For example, regarding Rothfuss’ Slow Regard, one reviewer in GoodReads wrote that “There’s absolutely no plot, it’s just ~150 pages of a girl running around in the sewers”. Another reviewer said that, “Nothing really happens. There is no plot driver or reason to read; it’s a waste of time.” I wholeheartedly disagree, to me, Slow Regard is the best book Rothfuss has written, but at the same time I can see their point—that book has no conflict as we are used to reading about; it has tension, granted, it has two clear peak moments I will not spoil… but no conflict.

I think that, ultimately, the fact that we find wars more entertaining to read than anything else speaks volumes of us—humankind. Take this with a grain of salt. I am a writer myself and quite often I find myself embroiled in writing (and reading!) about war and hopeless settings; several of my published books and books-with-choices lean towards the grim.

Am I contradicting myself? No!

We can learn so much when writing and reading about war, violence, and the likes. We can bring awareness, we can investigate why we feel one way or another, and we can tell stories that otherwise we wouldn’t be able. We can create settings that explore specific ethical aspects, or that delve in a life philosophy that is otherwise impossible. We can tell cautionary tales, or even explore our own fears…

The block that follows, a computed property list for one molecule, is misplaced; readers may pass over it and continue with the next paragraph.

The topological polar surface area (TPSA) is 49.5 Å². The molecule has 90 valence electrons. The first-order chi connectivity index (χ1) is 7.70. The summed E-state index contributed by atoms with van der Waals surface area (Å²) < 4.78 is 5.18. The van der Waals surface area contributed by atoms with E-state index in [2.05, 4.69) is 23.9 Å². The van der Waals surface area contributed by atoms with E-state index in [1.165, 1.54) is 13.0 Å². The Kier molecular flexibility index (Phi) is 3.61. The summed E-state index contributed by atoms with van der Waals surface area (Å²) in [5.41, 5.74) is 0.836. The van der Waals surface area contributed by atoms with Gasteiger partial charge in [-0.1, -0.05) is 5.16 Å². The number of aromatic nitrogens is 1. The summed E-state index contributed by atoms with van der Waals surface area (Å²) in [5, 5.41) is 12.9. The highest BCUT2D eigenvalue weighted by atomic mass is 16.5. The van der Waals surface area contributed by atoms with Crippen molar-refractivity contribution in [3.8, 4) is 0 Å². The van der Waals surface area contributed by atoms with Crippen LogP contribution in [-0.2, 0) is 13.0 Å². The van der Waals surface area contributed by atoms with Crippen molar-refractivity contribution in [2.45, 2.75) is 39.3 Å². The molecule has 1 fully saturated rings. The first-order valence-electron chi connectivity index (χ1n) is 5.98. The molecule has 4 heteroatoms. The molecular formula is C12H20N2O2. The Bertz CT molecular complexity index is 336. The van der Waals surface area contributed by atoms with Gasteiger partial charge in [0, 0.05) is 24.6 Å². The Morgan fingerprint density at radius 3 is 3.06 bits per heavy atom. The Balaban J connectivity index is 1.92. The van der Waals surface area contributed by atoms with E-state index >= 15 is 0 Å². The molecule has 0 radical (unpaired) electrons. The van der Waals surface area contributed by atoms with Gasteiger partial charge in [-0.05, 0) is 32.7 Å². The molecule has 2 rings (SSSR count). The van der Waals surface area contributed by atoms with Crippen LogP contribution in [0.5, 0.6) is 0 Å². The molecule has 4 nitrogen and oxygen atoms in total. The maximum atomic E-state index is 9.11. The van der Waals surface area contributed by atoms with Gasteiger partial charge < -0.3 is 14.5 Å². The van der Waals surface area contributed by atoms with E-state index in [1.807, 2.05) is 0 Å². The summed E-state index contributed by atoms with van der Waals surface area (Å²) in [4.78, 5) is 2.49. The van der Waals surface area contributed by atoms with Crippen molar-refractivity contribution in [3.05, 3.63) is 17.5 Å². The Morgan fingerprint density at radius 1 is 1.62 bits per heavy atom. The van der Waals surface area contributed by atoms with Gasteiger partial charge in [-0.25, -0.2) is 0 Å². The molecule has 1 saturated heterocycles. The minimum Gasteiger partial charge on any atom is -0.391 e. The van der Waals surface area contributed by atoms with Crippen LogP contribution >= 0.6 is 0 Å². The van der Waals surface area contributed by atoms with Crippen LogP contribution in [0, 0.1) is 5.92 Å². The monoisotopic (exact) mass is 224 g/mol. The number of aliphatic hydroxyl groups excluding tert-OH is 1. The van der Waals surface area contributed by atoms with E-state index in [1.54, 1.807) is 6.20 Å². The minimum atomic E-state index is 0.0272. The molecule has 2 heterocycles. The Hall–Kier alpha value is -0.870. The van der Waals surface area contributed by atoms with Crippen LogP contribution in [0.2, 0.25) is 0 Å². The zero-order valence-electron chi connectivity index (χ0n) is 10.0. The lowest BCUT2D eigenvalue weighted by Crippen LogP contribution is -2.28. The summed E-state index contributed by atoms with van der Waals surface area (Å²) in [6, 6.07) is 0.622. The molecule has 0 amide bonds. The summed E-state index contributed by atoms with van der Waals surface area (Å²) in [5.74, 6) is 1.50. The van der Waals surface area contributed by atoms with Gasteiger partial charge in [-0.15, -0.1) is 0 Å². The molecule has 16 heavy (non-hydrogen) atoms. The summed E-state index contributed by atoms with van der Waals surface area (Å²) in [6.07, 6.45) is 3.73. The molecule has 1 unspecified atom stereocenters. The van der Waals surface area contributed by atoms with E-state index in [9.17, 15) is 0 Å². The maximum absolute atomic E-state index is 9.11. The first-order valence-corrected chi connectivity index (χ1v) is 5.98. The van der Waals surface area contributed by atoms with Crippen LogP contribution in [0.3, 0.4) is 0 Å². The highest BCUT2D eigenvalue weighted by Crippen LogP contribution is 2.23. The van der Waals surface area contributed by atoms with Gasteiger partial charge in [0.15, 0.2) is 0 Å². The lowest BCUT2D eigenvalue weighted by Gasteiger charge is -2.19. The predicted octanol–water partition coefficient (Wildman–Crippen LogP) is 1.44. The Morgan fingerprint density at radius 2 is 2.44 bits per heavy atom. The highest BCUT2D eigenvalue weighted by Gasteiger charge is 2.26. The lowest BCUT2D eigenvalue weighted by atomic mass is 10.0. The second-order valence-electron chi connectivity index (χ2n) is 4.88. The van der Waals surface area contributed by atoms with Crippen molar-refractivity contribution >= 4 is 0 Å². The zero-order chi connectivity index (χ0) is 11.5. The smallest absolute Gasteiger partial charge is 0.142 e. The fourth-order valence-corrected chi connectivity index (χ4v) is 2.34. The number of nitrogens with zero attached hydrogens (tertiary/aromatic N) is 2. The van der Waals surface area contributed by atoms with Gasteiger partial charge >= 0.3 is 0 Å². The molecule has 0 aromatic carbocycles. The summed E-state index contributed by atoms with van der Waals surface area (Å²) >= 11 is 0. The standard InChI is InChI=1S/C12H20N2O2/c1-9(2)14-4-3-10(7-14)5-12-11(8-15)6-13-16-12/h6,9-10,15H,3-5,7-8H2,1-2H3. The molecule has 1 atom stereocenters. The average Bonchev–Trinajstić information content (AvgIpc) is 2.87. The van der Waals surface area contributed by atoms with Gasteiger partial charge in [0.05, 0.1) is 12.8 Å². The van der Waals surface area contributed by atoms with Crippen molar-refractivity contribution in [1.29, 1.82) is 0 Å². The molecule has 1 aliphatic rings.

What I am trying to say is that we should approach these settings in more mindful way. By asking ourselves: why do we like these settings so much? We should read them and enjoy them critically, while aware at all times of the biases that may condition us to prefer a type of setting over another. This approach may slowly help us accept other types of storytelling.


Ultimately, both dystopias and grimdark are based on exploring humanity’s darkest corners. From leadership to common people, from political structures to pure mayhem, from hopelessness to futile attempts to improve… these two settings cover all of those points and more. Yet terrible as it sounds, we feel closer to those darker realities first because of our life experiences, and second, because the media trained us to enjoy entertainment about violence without pondering why we like it.